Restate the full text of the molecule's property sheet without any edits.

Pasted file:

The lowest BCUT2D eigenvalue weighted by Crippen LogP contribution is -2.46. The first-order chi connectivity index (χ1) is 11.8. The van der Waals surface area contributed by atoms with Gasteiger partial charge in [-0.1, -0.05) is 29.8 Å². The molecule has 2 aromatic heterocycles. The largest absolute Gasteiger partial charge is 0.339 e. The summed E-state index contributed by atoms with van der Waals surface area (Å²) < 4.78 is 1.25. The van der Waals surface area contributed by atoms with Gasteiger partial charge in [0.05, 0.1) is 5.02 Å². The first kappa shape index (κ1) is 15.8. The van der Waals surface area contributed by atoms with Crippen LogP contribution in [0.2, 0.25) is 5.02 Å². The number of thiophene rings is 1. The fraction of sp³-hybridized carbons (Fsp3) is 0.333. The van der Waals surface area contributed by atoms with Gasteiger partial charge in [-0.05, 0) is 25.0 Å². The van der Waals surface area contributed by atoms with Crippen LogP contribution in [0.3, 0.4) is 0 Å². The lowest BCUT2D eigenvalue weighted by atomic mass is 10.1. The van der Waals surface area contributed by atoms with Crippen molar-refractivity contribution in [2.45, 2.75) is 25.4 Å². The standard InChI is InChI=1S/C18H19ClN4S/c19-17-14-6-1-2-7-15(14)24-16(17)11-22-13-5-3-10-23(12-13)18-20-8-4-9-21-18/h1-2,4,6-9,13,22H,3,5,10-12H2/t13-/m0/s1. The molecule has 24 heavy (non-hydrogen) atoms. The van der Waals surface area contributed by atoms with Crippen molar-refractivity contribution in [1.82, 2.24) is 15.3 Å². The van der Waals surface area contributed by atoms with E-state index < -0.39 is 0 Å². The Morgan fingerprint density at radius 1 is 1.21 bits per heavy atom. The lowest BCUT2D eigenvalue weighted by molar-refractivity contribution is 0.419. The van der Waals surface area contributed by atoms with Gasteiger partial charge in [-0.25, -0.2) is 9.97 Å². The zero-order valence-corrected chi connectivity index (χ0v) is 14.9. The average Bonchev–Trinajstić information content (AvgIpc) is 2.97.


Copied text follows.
The lowest BCUT2D eigenvalue weighted by Crippen LogP contribution is -2.46. The first-order chi connectivity index (χ1) is 11.8. The van der Waals surface area contributed by atoms with Gasteiger partial charge in [-0.1, -0.05) is 29.8 Å². The molecule has 2 aromatic heterocycles. The largest absolute Gasteiger partial charge is 0.339 e. The summed E-state index contributed by atoms with van der Waals surface area (Å²) < 4.78 is 1.25. The van der Waals surface area contributed by atoms with Gasteiger partial charge in [0.05, 0.1) is 5.02 Å². The first kappa shape index (κ1) is 15.8. The van der Waals surface area contributed by atoms with Crippen LogP contribution in [0.2, 0.25) is 5.02 Å². The number of thiophene rings is 1. The fraction of sp³-hybridized carbons (Fsp3) is 0.333. The van der Waals surface area contributed by atoms with Gasteiger partial charge in [-0.05, 0) is 25.0 Å². The van der Waals surface area contributed by atoms with Crippen LogP contribution in [0.3, 0.4) is 0 Å². The lowest BCUT2D eigenvalue weighted by atomic mass is 10.1. The van der Waals surface area contributed by atoms with Crippen molar-refractivity contribution in [2.45, 2.75) is 25.4 Å². The standard InChI is InChI=1S/C18H19ClN4S/c19-17-14-6-1-2-7-15(14)24-16(17)11-22-13-5-3-10-23(12-13)18-20-8-4-9-21-18/h1-2,4,6-9,13,22H,3,5,10-12H2/t13-/m0/s1. The molecule has 24 heavy (non-hydrogen) atoms. The van der Waals surface area contributed by atoms with Crippen molar-refractivity contribution in [1.82, 2.24) is 15.3 Å². The van der Waals surface area contributed by atoms with E-state index < -0.39 is 0 Å². The Morgan fingerprint density at radius 1 is 1.21 bits per heavy atom. The lowest BCUT2D eigenvalue weighted by molar-refractivity contribution is 0.419. The van der Waals surface area contributed by atoms with Gasteiger partial charge in [-0.25, -0.2) is 9.97 Å². The zero-order valence-corrected chi connectivity index (χ0v) is 14.9. The average Bonchev–Trinajstić information content (AvgIpc) is 2.97.